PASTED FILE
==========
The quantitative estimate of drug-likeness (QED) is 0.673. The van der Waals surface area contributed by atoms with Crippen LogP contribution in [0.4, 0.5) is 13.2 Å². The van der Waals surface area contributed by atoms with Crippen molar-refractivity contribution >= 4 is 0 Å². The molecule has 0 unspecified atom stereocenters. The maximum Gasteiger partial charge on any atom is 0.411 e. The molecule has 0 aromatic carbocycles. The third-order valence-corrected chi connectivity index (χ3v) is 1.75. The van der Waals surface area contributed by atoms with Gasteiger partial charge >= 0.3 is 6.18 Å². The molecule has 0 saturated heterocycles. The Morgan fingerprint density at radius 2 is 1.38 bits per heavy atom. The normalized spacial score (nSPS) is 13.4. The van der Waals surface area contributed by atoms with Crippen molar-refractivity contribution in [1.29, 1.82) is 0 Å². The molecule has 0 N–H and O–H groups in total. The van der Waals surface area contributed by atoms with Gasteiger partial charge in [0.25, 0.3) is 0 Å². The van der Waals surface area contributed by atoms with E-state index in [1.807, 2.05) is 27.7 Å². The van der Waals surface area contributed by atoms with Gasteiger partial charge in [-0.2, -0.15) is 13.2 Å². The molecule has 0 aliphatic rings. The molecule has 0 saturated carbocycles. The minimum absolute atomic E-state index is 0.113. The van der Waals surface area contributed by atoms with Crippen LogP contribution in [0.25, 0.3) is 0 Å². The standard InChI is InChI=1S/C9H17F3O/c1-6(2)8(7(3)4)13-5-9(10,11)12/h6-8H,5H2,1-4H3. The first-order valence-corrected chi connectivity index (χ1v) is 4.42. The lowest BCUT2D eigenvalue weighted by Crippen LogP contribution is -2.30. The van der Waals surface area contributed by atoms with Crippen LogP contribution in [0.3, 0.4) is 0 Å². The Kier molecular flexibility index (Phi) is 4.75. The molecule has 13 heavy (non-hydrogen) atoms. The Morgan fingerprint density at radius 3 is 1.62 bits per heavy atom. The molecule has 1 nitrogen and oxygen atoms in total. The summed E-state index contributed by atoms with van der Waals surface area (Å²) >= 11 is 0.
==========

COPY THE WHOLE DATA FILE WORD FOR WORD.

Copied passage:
The quantitative estimate of drug-likeness (QED) is 0.673. The van der Waals surface area contributed by atoms with Crippen LogP contribution in [0.4, 0.5) is 13.2 Å². The van der Waals surface area contributed by atoms with Crippen molar-refractivity contribution >= 4 is 0 Å². The molecule has 0 unspecified atom stereocenters. The maximum Gasteiger partial charge on any atom is 0.411 e. The molecule has 0 aromatic carbocycles. The third-order valence-corrected chi connectivity index (χ3v) is 1.75. The van der Waals surface area contributed by atoms with Gasteiger partial charge >= 0.3 is 6.18 Å². The molecule has 0 saturated heterocycles. The Morgan fingerprint density at radius 2 is 1.38 bits per heavy atom. The normalized spacial score (nSPS) is 13.4. The van der Waals surface area contributed by atoms with Crippen molar-refractivity contribution in [1.29, 1.82) is 0 Å². The molecule has 0 N–H and O–H groups in total. The van der Waals surface area contributed by atoms with Gasteiger partial charge in [0.25, 0.3) is 0 Å². The van der Waals surface area contributed by atoms with E-state index in [1.807, 2.05) is 27.7 Å². The van der Waals surface area contributed by atoms with Gasteiger partial charge in [-0.2, -0.15) is 13.2 Å². The molecule has 0 aliphatic rings. The molecule has 0 saturated carbocycles. The minimum absolute atomic E-state index is 0.113. The van der Waals surface area contributed by atoms with Crippen LogP contribution in [0.25, 0.3) is 0 Å². The standard InChI is InChI=1S/C9H17F3O/c1-6(2)8(7(3)4)13-5-9(10,11)12/h6-8H,5H2,1-4H3. The first-order valence-corrected chi connectivity index (χ1v) is 4.42. The lowest BCUT2D eigenvalue weighted by Crippen LogP contribution is -2.30. The van der Waals surface area contributed by atoms with Crippen LogP contribution in [0.3, 0.4) is 0 Å². The Kier molecular flexibility index (Phi) is 4.75. The molecule has 13 heavy (non-hydrogen) atoms. The Morgan fingerprint density at radius 3 is 1.62 bits per heavy atom. The molecule has 1 nitrogen and oxygen atoms in total. The summed E-state index contributed by atoms with van der Waals surface area (Å²) >= 11 is 0.